Showdown: Darrell Issa wants a reckoning with Obama, not Occupy

The Artist and General McPherson

Does Rep. Darrell Issa (R-CA) want January 3 to be a day of reckoning for Occupy DC-K Street? On December 12, Rep. Issa–Chairman of the House Oversight Committee–read the riot act to Department of Interior Secretary Ken Salazar. In a four-page letter, he ripped into the DOI and the National Park Service for allowing the Occupy DC protest to pitch tents in McPherson Park starting in October.

Issa essentially lists four core concerns in the letter: legality and enforcement, damages to McPherson Park, who’s been letting them stay, and the motivation behind letting them stay. He’s given the DOI until January 3 to respond. But make no mistake–Issa launched this paper airplane across the National Mall hoping it would drop a bomb on the White House.

First, let’s dispense–at least in part–with a sum that’s been getting a lot of airtime: $400,000. That’s how much money the stimulus bill allotted to a McPherson Park renovation project, and how much damage Issa says Occupy DC has done to McPherson Park by killing the grass. $400,000 in stimulus funds was in fact budgeted to the rehabilitation, which a NPS spokesperson said included “new grass, concrete curbs, refurbished benches, new light poles, water fountains, new paint, new chain fencing, 12 new trash cans and new light meters.” The Contracts-Award Summary also lists removal of a Chinese elm, installation of electrical conduits and waterline/irrigation system, and site grading. The project status is listed as 50% completed.

Although Issa is sure that the protestors have “ecologically damaged the park significantly,” he doesn’t allege that they’ve done more than kill the grass–which they’ve obviously done. Planting grass didn’t cost $400,000, so let’s stop saying that Occupy DC squandered hundreds of thousands in stimulus funds for a project that isn’t even completed yet. It’s perfectly legitimate to complain about however much the grass cost, but it didn’t cost that much.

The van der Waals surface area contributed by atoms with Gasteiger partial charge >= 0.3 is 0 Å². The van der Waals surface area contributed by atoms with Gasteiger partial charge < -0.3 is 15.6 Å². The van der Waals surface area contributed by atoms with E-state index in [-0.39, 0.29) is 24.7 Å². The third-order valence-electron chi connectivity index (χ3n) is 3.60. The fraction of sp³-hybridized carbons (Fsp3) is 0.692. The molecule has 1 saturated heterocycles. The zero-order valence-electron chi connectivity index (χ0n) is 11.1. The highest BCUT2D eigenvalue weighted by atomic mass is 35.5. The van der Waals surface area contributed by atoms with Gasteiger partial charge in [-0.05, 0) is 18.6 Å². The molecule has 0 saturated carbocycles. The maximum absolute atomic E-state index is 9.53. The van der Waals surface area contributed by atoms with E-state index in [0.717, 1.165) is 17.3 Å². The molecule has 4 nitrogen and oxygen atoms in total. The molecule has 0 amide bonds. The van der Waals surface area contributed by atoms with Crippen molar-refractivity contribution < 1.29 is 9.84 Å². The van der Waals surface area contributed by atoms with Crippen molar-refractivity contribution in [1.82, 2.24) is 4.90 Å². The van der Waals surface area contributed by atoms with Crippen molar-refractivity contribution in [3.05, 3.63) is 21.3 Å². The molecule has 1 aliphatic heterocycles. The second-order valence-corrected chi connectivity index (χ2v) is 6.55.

Oh, by the way, Darrell Issa wants you to know that he’s not condoning Obama’s evil Stimulus bill, since “the merits of this stimulus funding are debatable.” The Contracts-Award Summary says the park renovation creates 26 jobs.

And just so you know, Rep. Issa slashed the National Park Service budget by $101 million when he voted “aye” last March on the Continuing Appropriations Bill, the stopgap budget agreement that staved off a government shutdown for two weeks. That’s how much Rep. Issa cares about our National Parks.

Even though most of the letter is given over to hand-wringing over ecological damage and squandering stimulus funds, it states its real purpose up front: “This situation raises questions about why those decisions were made, who participated in making them, and whether political judgments played a role in not enforcing the law.” Among the requests for information, Issa demands that the DOI hand over “all communications between the NPS, DOI, and the White House involving the Occupy DC protests in McPherson Square.”

This is a fishing expedition hoping to finger Obama with sympathy for Occupy. Ironically, while claiming to investigate possible improper political motivations in policy enforcement, the House Oversight Chairman is exploiting his position for political scandal-making during an election year. I suspect we’ll see some creative spinning even if the DOI has had no contact with the Administration about McPherson Park.

UPDATE: The National Park Service spokesperson says the grass itself only cost between $20,000 and $30,000.

UPDATE 1/3/12: Not surprisingly, the Department of Interior couldn’t finish the report over the holidays. (What kind of Grinch makes a deadline like January 3?) Issa is giving them until the end of the week to hand it over.

UPDATE 1/4/12: The Department of Interior tells Examiner reporter Aubrey Whelan that they will respond to Rep. Issa’s request “in the coming days.” (In college, after you begged your professor for an extension, did you ever keep working at that paper because it was already officially overdue?)

UPDATE 1/10/12: Deputy director of operations for the Park Service Peggy O’Dell tells the Washington Post that the sod only cost $8,000.


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